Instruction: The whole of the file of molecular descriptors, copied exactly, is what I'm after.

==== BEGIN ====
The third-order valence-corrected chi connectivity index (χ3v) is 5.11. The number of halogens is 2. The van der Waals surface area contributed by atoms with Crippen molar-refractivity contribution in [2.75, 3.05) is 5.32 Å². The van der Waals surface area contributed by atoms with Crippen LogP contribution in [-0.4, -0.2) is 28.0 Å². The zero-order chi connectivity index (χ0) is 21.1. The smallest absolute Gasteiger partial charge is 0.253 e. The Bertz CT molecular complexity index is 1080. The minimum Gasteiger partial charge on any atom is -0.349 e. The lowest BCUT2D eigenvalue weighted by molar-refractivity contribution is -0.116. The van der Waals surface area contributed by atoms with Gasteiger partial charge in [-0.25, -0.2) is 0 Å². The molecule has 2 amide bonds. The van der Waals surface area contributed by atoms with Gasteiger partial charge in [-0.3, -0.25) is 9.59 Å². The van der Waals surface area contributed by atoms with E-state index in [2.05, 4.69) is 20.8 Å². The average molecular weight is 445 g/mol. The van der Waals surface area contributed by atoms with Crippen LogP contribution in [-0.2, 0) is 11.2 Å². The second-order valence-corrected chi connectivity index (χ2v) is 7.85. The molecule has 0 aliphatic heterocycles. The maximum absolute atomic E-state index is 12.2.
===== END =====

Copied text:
The third-order valence-corrected chi connectivity index (χ3v) is 5.11. The number of halogens is 2. The van der Waals surface area contributed by atoms with Crippen molar-refractivity contribution in [2.75, 3.05) is 5.32 Å². The van der Waals surface area contributed by atoms with Crippen LogP contribution in [-0.4, -0.2) is 28.0 Å². The zero-order chi connectivity index (χ0) is 21.1. The smallest absolute Gasteiger partial charge is 0.253 e. The Bertz CT molecular complexity index is 1080. The minimum Gasteiger partial charge on any atom is -0.349 e. The lowest BCUT2D eigenvalue weighted by molar-refractivity contribution is -0.116. The van der Waals surface area contributed by atoms with Gasteiger partial charge in [-0.25, -0.2) is 0 Å². The molecule has 2 amide bonds. The van der Waals surface area contributed by atoms with Gasteiger partial charge in [-0.3, -0.25) is 9.59 Å². The van der Waals surface area contributed by atoms with E-state index in [2.05, 4.69) is 20.8 Å². The average molecular weight is 445 g/mol. The van der Waals surface area contributed by atoms with Crippen LogP contribution in [-0.2, 0) is 11.2 Å². The second-order valence-corrected chi connectivity index (χ2v) is 7.85. The molecule has 0 aliphatic heterocycles. The maximum absolute atomic E-state index is 12.2.